Fast Company

Infographic of the Day: McDonald's Heat Wave

Just how far away can one get from the generic convenience of Starbucks, Subway, or OfficeMax at any given time? Turns out, not very. Stephen von Worley at Weather Sealed set out to chart the urban sprawl of America by mapping the 13,000+ locations of McDonald's across the lower 48 states. With the aid of Agg Data, he created a striking map of the US, colored by distance to the nearest domestic Mickey D's. Gorgeous, but terrifying.

mcdonalds_infographic

The fast food chain is wall-to-wall across the eastern US and southern regions. Unsurprisingly, the ratio thins as we move west into Big Sky Country. As McWorley reports:

"For maximum McSparseness, we look westward, towards the deepest, darkest holes in our map. There, in a patch of rolling grassland, loosely hemmed in by Bismarck, Dickinson, Pierre, and the greater Rapid City-Spearfish-Sturgis metropolitan area, we find our answer. Between the tiny Dakotan hamlets of Meadow and Glad Valley lies the McFarthest Spot: 107 miles distant from the nearest McDonald’s, as the crow flies, and 145 miles by car!"

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10 Comments

  • J. Gary Sutton

    Is it any wonder why the obesity rate in the United States is so amazingly high? Fat and salt from coast to coast courtesy of McDonalds and others. And just because they provide a half million jobs with " opportunity and benefits " does not make it ok. That always seems to be a justification for anything in our capatalistic society/economy. Criminal activity of all types must then be good because it provides jobs in the law enforcement industry for so many others from lawyers, to policeman, the prison system,FBI, CIA , etc. etc. The abuse and addiction of the legal drugs of alcohol and nicotine by millions of citizens must be good because it brings in so much tax revenue to the state and federal government.

  • Ryan Servatius

    You have to love how McDonalds is run. Only missed one pay out in dividins in all of the years it has been a public company. McDonalds should be in the two books From Good To Great & Built To Last as a Visionary Company....

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  • David McInnis

    It would be interesting to see a similar map for Dairy Queen. My guess is that it would be the exact inverse of this map.

  • Barry Dennis

    I bet the map would look exactly the same for similar large distrbution enterprises like Subway. How about Social Datasets; poor people, minorities, Chevrolets. Be interesting to see if it held up for Sex Offenders, convicted politicians, ex-beauty queens, family farms, rat populations, you pick 'em.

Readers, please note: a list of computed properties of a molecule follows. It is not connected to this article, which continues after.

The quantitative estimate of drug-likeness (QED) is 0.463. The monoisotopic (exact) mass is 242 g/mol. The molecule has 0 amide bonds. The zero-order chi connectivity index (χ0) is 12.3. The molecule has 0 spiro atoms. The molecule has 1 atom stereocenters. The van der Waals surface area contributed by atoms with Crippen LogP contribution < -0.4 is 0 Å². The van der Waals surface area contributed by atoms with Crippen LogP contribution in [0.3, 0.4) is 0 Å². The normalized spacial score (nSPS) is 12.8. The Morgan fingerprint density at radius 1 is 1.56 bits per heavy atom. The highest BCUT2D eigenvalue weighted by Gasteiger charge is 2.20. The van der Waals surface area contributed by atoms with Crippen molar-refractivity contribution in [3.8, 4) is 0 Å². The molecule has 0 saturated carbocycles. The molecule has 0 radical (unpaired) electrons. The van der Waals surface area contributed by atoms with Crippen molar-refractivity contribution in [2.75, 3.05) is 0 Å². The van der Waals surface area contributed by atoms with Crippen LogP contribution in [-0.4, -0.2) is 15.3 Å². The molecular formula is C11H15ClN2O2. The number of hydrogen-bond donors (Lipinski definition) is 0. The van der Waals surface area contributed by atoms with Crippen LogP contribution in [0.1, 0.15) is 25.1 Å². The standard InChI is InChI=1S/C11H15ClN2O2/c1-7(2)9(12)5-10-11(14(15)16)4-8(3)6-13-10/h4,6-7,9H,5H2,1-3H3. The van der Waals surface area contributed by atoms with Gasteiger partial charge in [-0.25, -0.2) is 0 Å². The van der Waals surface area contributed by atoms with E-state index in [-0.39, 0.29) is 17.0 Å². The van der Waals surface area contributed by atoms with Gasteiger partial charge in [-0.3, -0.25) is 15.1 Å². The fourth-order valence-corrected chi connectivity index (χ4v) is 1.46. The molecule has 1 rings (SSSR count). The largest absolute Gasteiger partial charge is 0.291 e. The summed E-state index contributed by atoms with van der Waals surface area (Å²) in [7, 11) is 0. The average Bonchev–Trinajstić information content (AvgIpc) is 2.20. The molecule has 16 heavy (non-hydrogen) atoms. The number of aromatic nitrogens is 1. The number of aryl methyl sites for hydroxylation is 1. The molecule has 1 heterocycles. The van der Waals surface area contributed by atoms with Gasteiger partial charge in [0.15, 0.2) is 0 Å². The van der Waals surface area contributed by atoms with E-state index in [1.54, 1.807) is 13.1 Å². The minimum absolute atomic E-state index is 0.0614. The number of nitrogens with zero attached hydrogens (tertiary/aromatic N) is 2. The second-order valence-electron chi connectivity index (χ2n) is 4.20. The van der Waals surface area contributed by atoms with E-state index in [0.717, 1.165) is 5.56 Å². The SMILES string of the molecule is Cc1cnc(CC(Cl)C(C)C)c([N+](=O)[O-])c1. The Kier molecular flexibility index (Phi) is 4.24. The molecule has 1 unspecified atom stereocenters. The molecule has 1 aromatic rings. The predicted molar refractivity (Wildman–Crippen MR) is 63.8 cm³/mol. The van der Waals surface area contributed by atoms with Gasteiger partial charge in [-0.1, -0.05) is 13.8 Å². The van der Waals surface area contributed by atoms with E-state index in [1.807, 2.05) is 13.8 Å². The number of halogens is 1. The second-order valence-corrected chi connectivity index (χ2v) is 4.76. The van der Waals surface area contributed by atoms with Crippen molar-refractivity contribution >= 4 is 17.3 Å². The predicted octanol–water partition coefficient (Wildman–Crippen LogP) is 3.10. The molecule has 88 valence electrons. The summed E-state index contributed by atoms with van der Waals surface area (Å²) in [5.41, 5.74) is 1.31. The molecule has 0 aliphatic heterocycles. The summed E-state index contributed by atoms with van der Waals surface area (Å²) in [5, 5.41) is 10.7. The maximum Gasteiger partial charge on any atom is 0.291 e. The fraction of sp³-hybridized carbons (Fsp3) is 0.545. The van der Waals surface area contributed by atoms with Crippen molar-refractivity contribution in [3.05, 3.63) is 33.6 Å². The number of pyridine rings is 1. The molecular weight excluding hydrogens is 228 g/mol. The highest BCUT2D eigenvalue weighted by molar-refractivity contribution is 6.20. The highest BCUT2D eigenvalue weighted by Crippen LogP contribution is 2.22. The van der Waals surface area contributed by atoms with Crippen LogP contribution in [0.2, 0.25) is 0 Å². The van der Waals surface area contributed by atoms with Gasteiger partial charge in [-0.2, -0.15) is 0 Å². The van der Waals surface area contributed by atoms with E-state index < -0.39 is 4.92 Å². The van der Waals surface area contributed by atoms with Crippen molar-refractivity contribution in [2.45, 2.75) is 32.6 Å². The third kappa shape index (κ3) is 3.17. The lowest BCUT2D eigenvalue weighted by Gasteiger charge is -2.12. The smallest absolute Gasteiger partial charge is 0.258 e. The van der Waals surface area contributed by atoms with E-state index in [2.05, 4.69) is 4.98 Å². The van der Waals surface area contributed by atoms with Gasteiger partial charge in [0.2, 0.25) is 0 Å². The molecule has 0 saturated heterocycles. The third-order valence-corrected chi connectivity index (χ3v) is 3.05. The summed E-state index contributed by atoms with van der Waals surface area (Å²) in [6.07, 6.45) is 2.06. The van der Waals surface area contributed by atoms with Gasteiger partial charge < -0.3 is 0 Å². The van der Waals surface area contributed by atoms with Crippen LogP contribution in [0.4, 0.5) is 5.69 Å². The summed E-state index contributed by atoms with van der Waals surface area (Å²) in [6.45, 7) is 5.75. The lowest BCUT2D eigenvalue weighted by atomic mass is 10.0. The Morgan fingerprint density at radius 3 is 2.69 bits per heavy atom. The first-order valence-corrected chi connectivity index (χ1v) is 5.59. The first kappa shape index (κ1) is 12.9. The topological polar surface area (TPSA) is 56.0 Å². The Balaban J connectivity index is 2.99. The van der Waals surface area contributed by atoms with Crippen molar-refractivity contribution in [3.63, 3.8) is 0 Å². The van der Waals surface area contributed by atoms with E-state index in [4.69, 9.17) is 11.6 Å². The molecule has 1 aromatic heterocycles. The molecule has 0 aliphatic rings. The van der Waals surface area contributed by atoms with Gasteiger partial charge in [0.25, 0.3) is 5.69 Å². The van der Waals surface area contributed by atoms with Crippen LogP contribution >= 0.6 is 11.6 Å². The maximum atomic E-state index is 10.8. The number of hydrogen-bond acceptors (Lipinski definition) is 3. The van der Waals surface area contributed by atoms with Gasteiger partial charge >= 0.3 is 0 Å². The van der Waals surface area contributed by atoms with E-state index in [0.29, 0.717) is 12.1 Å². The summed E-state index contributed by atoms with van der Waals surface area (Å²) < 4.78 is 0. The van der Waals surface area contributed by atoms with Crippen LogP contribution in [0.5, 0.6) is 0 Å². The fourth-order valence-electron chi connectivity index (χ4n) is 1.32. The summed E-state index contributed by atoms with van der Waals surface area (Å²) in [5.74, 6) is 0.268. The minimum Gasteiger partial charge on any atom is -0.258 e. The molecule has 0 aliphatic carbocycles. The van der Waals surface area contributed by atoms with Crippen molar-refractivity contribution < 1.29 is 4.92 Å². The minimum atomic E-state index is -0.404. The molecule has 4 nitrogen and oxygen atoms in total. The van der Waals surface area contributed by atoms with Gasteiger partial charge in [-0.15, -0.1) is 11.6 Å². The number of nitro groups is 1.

• Barry Dennis

    I bet the map would look exactly the same for similar large distrbution enterprises like Subway. How about Social Datasets; poor people, minorities, Chevrolets. Be interesting to see if it held up for Sex Offenders, convicted politicians, ex-beauty queens, family farms, rat populations, you pick 'em.

  • Mark Petticord

    Kind of reminds me of an article I wrote about our convenience culture. Remember Burger Kings Jingle? hold the pickles, hold the lettuce, special orders don't upset us... http://bit.ly/zXPmq

  • Andy Kaufman

    It's a great dose of perspective, for sure. It doesn't strike me as terrifying, though I understand if someone likes open spaces, they definitely want to move West!

    Here's another way to look at the map: each of those lights represent an employer who is providing opportunity and benefits. Last I heard the McEmployee count was over half a million in the US and nearly 2 million globally. Newsweek had them on the map for one of the top 25 greenest big companies, which is a move in the right direction: http://greenrankings.newsweek....

    My point: success isn't necessarily terrifying, though it does demand responsibility....

  • Barry Dennis

    I bet the map would look exactly the same for similar large distrbution enterprises like Subway. How about Social Datasets; poor people, minorities, Chevrolets. Be interesting to see if it held up for Sex Offenders, convicted politicians, ex-beauty queens, family farms, rat populations, you pick 'em.